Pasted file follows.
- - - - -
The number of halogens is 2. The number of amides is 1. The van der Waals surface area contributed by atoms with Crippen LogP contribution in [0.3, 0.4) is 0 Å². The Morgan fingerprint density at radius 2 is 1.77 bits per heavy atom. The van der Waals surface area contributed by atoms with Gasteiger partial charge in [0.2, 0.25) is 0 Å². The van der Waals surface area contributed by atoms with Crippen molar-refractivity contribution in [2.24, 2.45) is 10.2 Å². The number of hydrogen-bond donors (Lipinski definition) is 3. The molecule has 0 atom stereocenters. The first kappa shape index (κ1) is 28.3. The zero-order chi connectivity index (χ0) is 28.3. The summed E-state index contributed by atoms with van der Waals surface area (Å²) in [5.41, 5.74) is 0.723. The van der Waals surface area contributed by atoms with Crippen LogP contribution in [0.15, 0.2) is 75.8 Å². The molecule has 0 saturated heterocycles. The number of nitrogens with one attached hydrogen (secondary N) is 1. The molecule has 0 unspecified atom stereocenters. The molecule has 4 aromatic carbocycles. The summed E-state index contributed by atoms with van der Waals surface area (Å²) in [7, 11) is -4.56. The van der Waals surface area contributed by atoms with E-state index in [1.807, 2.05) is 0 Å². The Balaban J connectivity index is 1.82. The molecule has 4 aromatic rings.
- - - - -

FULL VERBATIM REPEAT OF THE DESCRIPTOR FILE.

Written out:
The number of halogens is 2. The number of amides is 1. The van der Waals surface area contributed by atoms with Crippen LogP contribution in [0.3, 0.4) is 0 Å². The Morgan fingerprint density at radius 2 is 1.77 bits per heavy atom. The van der Waals surface area contributed by atoms with Gasteiger partial charge in [0.2, 0.25) is 0 Å². The van der Waals surface area contributed by atoms with Crippen molar-refractivity contribution in [2.24, 2.45) is 10.2 Å². The number of hydrogen-bond donors (Lipinski definition) is 3. The molecule has 0 atom stereocenters. The first kappa shape index (κ1) is 28.3. The zero-order chi connectivity index (χ0) is 28.3. The summed E-state index contributed by atoms with van der Waals surface area (Å²) in [5.41, 5.74) is 0.723. The van der Waals surface area contributed by atoms with Crippen LogP contribution in [0.15, 0.2) is 75.8 Å². The molecule has 0 saturated heterocycles. The number of nitrogens with one attached hydrogen (secondary N) is 1. The molecule has 0 unspecified atom stereocenters. The molecule has 4 aromatic carbocycles. The summed E-state index contributed by atoms with van der Waals surface area (Å²) in [7, 11) is -4.56. The van der Waals surface area contributed by atoms with E-state index in [1.807, 2.05) is 0 Å². The Balaban J connectivity index is 1.82. The molecule has 4 aromatic rings.